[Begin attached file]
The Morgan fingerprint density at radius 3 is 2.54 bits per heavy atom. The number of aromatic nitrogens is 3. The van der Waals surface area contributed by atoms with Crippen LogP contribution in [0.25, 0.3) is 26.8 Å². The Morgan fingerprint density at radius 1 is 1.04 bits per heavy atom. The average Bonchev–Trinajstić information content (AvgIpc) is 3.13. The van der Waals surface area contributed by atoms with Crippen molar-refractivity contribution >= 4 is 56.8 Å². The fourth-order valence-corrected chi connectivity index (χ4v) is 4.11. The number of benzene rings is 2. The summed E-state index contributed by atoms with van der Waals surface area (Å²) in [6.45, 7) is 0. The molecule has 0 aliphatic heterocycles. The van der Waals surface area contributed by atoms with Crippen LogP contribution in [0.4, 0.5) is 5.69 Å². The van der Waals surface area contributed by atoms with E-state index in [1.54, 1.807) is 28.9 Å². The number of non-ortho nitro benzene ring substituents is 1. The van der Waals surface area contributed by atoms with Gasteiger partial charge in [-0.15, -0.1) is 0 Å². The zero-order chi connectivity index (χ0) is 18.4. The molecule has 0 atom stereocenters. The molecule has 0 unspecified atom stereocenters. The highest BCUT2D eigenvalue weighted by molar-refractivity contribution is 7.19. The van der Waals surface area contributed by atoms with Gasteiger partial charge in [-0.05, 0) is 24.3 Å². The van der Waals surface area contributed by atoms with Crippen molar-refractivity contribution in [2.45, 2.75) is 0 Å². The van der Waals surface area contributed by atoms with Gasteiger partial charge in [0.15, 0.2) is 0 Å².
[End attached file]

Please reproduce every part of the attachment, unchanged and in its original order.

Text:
The Morgan fingerprint density at radius 3 is 2.54 bits per heavy atom. The number of aromatic nitrogens is 3. The van der Waals surface area contributed by atoms with Crippen LogP contribution in [0.25, 0.3) is 26.8 Å². The Morgan fingerprint density at radius 1 is 1.04 bits per heavy atom. The average Bonchev–Trinajstić information content (AvgIpc) is 3.13. The van der Waals surface area contributed by atoms with Crippen molar-refractivity contribution >= 4 is 56.8 Å². The fourth-order valence-corrected chi connectivity index (χ4v) is 4.11. The number of benzene rings is 2. The summed E-state index contributed by atoms with van der Waals surface area (Å²) in [6.45, 7) is 0. The molecule has 0 aliphatic heterocycles. The van der Waals surface area contributed by atoms with Crippen LogP contribution in [0.4, 0.5) is 5.69 Å². The van der Waals surface area contributed by atoms with E-state index in [1.54, 1.807) is 28.9 Å². The number of non-ortho nitro benzene ring substituents is 1. The van der Waals surface area contributed by atoms with Gasteiger partial charge in [-0.15, -0.1) is 0 Å². The zero-order chi connectivity index (χ0) is 18.4. The molecule has 0 atom stereocenters. The molecule has 0 unspecified atom stereocenters. The highest BCUT2D eigenvalue weighted by molar-refractivity contribution is 7.19. The van der Waals surface area contributed by atoms with Gasteiger partial charge in [-0.05, 0) is 24.3 Å². The van der Waals surface area contributed by atoms with Crippen molar-refractivity contribution in [2.45, 2.75) is 0 Å². The van der Waals surface area contributed by atoms with Gasteiger partial charge in [0.15, 0.2) is 0 Å².